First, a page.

at the University of Utah
Graduate students who pursue academic careers face challenges
far different than students who find jobs in industry. One key
difference is attaining the teaching and mentoring skills that
are a component of the university professor's job. While
serving as a teaching assistant helps develop classroom
lecturing skills, the mentoring and leadership skills needed to
head a research group and guide the next generation of graduate
students are rarely a part of the formal doctoral training.
At the same time, persuading undergraduates to join that next generation of graduate students is not always an easy task. Though some students know without a doubt that they will or will not be pursuing graduate school, others are not so certain. For these students, experience can be a critical factor in their final decision. But while vast numbers of internships allow students to "test the waters" of industry, the scarcity of research opportunities hinders most students from gaining this same experience in acedemia.
A unique program in the School of Computing offers graduate students an opportunity to enhance their mentoring skills, while at the same time providing undergraduates research experience. The Undergraduate Graphics Research Team (UGRT) links undergraduates and graduate students in research activites. Four faculty members, Richard Riesenfeld, Charles Hansen, Elaine Cohen, and Peter Shirley, are working as mentors for the team. Kristi Potter and Bruce Gooch currently serve as co-leaders of the team.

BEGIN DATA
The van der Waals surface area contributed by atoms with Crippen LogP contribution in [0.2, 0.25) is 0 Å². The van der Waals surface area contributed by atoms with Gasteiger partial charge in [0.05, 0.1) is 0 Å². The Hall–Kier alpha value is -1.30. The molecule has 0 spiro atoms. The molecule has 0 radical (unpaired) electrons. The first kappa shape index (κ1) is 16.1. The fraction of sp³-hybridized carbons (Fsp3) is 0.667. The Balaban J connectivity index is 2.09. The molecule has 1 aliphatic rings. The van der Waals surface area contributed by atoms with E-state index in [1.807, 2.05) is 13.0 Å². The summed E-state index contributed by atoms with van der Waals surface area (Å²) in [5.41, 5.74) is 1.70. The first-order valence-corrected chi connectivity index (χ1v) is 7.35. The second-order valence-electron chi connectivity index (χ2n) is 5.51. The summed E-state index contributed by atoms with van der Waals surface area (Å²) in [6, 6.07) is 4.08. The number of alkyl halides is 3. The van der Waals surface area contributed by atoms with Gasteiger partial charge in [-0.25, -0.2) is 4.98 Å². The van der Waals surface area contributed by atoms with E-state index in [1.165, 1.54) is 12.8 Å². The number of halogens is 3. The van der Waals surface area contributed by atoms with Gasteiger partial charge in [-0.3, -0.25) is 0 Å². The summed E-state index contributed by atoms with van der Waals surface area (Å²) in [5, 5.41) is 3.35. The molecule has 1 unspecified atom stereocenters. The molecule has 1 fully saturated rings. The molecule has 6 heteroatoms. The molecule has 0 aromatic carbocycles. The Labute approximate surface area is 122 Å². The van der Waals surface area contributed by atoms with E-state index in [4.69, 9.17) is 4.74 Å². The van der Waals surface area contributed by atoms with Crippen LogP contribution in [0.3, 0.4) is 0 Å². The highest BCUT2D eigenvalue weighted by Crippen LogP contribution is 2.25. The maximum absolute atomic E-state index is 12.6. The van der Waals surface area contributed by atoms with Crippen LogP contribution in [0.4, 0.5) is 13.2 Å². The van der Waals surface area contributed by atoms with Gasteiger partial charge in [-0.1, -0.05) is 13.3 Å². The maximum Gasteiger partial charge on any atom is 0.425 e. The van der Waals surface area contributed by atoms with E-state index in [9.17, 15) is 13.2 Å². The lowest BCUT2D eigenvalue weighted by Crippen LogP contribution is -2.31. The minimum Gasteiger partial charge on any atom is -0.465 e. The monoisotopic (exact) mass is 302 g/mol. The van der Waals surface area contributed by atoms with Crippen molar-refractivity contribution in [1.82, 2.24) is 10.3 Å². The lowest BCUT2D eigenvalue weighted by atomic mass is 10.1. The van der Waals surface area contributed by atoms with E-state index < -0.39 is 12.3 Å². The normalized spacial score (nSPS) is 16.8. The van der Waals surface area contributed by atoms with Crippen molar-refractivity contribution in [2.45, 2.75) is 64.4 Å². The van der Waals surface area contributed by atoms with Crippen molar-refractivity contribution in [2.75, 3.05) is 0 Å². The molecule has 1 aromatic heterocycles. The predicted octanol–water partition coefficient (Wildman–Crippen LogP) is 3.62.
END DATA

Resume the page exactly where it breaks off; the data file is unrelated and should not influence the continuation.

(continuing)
UGRT undergrads perform background research, write software, and develop computer algorithms. Students then take part in writing papers for submission to leading computer graphics conferences and journals. Students are also required to give oral presentations of their work to the computer graphics community at the Universith of Utah. Mentoring these research efforts provides training for gradutate students in the job of leading a research project.
The work of the undergraduate team members has resulted in five research publications. However, the best metric of the impact of these efforts is the students themselves. Of the students involved in the undergraduate graphics research team who have graduated four have gone on to "top ten" graduate schools in computer graphics and one has stayed on at the University of Utah as a staff researcher. In addition, team members have furthered their educational goals with internship at Los Alamos National Laboratories, nVidia corporation, and Disney Imagineering.
The undergraduate graphics research team was also selected by the Committee on the Status of Women in Computing Research as a host site for their distributed mentor project. The CRA-W Distributed Mentor Project works to increase the number of women entering graduate school in computer science and computer engineering. Universities are usually matched with two students for summer internships, but because of our existing infrastructure and organization, the CRA-W has been allowing our program three or four students.
The work of the team is ongoing, current research projects include; solid modeling, virtual reality, non photorealistic rendering, and hardware accelerated shading.